Back to this day, June 25 in 2009.
I escaped my home in Amsterdam for a week off and bought myself a night train ride to Italy. And after a few days in the metropolis city of Milan, I continued on to Rome in a 3-hour train ride through the green country side. I was able to couchsurf with a young Italian couple living in the outer suburbs of Rome.
They basically took my hand and dragged me along in their Italian life. When they were working, I managed to explore Vatican City, I saw the Pantheon, ate pizzas and saw the impressive Colosseum. And I probably visited all 19 basilicas, because I am a nerd. And I did what the Romans do: eat all that delicious gelato ice cream. All day long. It was a hot summer day.
In the early evenings I would meet up with my hosts again and life was very pleasant. We played music, they invited friends over or we went out for drinks.
I was very lucky when one of my hosts had to work in the security department of a big stadium concert. If I wanted to join her. Yes, of course. It was a concert by Tiziano Ferro. “He is the Michael Jackson of Italy. Our biggest pop star!”, she said. I remembered that name. Tiziano had a little summer hit in The Netherlands earlier (youtube). Thanks to my hostess I was able to get into the stadium if I only could just help out the people in their wheelchair area in front of the stage and make sure they are all happy there. What a blast that was. And the crowd sung along. I learned some more Italian and the concert was an absolute joy to attend.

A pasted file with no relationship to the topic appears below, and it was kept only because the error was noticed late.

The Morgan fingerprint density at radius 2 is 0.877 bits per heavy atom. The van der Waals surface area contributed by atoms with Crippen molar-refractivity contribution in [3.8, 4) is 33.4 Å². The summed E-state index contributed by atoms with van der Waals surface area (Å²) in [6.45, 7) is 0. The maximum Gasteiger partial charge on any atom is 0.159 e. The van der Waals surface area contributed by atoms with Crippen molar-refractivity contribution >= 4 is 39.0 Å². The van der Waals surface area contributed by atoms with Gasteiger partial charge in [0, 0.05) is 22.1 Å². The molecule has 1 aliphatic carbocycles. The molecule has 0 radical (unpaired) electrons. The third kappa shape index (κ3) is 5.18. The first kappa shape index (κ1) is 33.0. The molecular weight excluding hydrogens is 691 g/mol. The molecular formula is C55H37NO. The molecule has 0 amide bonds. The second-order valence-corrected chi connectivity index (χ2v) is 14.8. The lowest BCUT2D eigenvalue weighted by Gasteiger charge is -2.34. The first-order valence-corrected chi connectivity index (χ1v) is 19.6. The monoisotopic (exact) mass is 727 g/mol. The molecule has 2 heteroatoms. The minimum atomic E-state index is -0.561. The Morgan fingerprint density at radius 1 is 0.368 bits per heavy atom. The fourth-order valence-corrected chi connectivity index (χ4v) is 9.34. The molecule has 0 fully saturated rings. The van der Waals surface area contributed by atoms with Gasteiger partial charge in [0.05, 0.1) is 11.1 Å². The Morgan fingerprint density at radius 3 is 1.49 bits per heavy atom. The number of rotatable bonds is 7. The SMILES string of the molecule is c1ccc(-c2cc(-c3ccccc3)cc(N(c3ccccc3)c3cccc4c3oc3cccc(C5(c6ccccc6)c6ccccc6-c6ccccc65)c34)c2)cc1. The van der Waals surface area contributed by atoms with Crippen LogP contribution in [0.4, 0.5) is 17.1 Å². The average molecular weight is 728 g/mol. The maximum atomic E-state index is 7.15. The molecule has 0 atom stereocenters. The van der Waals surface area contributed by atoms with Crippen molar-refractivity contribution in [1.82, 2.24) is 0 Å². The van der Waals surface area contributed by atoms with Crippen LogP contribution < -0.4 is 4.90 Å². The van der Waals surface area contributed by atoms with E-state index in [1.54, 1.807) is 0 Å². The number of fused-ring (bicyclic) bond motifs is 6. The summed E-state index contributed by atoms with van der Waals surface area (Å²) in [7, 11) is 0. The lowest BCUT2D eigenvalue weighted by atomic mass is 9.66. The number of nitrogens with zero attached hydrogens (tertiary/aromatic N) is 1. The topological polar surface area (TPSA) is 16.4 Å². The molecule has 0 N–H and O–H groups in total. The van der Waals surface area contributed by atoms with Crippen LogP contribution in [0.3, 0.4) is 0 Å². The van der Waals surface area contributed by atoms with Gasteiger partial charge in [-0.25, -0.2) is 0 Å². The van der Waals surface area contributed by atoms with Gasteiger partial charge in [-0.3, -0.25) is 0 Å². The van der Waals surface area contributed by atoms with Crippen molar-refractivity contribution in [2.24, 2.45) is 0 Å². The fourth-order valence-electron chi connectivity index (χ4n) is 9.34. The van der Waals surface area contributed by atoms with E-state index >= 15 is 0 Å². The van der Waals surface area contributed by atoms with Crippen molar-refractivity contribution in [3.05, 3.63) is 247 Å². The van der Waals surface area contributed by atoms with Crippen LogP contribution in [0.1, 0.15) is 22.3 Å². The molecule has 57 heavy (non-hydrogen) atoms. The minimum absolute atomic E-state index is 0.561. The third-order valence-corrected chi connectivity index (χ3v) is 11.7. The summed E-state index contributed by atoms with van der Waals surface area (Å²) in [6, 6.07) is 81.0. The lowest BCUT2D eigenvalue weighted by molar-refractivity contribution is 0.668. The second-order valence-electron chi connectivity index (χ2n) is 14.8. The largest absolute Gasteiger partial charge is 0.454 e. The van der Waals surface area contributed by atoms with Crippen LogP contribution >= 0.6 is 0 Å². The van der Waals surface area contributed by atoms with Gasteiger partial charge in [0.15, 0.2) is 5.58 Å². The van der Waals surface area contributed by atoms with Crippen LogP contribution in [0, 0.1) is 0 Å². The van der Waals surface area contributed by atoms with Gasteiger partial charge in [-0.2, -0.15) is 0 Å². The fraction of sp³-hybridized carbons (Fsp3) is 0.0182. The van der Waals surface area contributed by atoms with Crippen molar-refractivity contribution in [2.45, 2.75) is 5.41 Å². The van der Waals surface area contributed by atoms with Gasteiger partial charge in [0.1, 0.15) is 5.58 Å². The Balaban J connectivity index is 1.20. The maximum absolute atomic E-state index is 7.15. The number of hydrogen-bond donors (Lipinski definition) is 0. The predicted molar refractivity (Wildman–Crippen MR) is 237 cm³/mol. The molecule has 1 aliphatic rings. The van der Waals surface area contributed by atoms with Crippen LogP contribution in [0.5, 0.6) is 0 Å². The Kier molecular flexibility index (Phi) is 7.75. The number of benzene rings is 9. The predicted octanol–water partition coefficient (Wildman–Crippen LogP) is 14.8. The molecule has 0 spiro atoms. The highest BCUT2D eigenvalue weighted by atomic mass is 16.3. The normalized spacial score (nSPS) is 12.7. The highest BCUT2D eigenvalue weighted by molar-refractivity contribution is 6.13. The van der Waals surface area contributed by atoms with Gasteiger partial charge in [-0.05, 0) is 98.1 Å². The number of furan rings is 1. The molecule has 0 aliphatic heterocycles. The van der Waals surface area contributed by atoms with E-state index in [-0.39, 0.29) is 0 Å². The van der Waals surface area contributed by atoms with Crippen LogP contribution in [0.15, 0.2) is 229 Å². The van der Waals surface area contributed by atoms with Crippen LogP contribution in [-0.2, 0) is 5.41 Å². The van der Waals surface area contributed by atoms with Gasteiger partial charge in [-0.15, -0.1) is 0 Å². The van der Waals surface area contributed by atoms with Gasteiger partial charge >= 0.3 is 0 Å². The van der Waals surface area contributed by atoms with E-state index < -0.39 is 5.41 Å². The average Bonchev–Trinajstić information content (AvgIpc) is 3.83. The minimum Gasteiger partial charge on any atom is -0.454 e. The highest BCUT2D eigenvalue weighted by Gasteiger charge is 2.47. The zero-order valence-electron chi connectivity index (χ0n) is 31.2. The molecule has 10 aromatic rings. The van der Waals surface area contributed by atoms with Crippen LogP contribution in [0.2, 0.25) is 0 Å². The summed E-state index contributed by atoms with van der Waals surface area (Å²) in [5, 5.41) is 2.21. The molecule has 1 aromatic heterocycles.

It was just after the show, when I was taken backstage in the catacombs of the stadium and waiting for my hostess to be finished with her job, when the mood changed by a full180 degrees.
I had a received a text message on my phone from a good friend in The Netherlands. Everybody around me seemed to have received such a message. People were on their phone sending more messages. This wasn’t the time yet when we all had data and could surf to the BBC website for a news update. It went by phone and texts. People were in disbelief. Some people cried.
The night ended in mourning. Playing the music. Sharing stories. Have more wine or beer. Staring out of the windows.
It was the day Michael Jackson died.